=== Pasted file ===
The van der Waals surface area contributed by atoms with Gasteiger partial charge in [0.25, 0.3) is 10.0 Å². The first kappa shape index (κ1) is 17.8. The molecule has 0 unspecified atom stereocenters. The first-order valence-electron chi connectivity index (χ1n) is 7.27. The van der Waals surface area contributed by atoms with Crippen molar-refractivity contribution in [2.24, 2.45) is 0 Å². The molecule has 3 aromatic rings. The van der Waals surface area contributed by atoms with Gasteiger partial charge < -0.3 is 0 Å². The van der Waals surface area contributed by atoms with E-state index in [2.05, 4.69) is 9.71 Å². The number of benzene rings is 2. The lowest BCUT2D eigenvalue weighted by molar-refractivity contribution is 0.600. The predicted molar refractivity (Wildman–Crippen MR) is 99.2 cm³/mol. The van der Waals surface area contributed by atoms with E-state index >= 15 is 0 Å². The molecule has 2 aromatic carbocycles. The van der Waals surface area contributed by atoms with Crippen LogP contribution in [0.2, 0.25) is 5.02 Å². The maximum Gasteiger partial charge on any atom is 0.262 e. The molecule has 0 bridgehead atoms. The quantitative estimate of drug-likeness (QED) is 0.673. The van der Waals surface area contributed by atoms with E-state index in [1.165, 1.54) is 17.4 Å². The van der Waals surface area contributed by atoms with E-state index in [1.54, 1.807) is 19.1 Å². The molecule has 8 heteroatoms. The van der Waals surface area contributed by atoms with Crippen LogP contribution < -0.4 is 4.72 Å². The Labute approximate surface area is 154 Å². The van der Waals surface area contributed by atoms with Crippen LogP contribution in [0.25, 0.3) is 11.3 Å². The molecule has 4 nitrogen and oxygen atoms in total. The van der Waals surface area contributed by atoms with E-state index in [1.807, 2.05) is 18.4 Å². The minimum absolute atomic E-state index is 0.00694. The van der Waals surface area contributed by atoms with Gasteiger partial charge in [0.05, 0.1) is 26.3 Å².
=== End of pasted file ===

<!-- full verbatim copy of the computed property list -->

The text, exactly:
The van der Waals surface area contributed by atoms with Gasteiger partial charge in [0.25, 0.3) is 10.0 Å². The first kappa shape index (κ1) is 17.8. The molecule has 0 unspecified atom stereocenters. The first-order valence-electron chi connectivity index (χ1n) is 7.27. The van der Waals surface area contributed by atoms with Crippen molar-refractivity contribution in [2.24, 2.45) is 0 Å². The molecule has 3 aromatic rings. The van der Waals surface area contributed by atoms with Gasteiger partial charge < -0.3 is 0 Å². The van der Waals surface area contributed by atoms with E-state index in [2.05, 4.69) is 9.71 Å². The number of benzene rings is 2. The lowest BCUT2D eigenvalue weighted by molar-refractivity contribution is 0.600. The predicted molar refractivity (Wildman–Crippen MR) is 99.2 cm³/mol. The van der Waals surface area contributed by atoms with E-state index >= 15 is 0 Å². The molecule has 2 aromatic carbocycles. The van der Waals surface area contributed by atoms with Crippen LogP contribution in [0.2, 0.25) is 5.02 Å². The maximum Gasteiger partial charge on any atom is 0.262 e. The molecule has 0 bridgehead atoms. The quantitative estimate of drug-likeness (QED) is 0.673. The van der Waals surface area contributed by atoms with E-state index in [1.165, 1.54) is 17.4 Å². The van der Waals surface area contributed by atoms with E-state index in [1.54, 1.807) is 19.1 Å². The molecule has 8 heteroatoms. The van der Waals surface area contributed by atoms with Crippen LogP contribution < -0.4 is 4.72 Å². The Labute approximate surface area is 154 Å². The van der Waals surface area contributed by atoms with Crippen LogP contribution in [0.25, 0.3) is 11.3 Å². The molecule has 4 nitrogen and oxygen atoms in total. The van der Waals surface area contributed by atoms with E-state index in [1.807, 2.05) is 18.4 Å². The minimum absolute atomic E-state index is 0.00694. The van der Waals surface area contributed by atoms with Gasteiger partial charge in [0.05, 0.1) is 26.3 Å².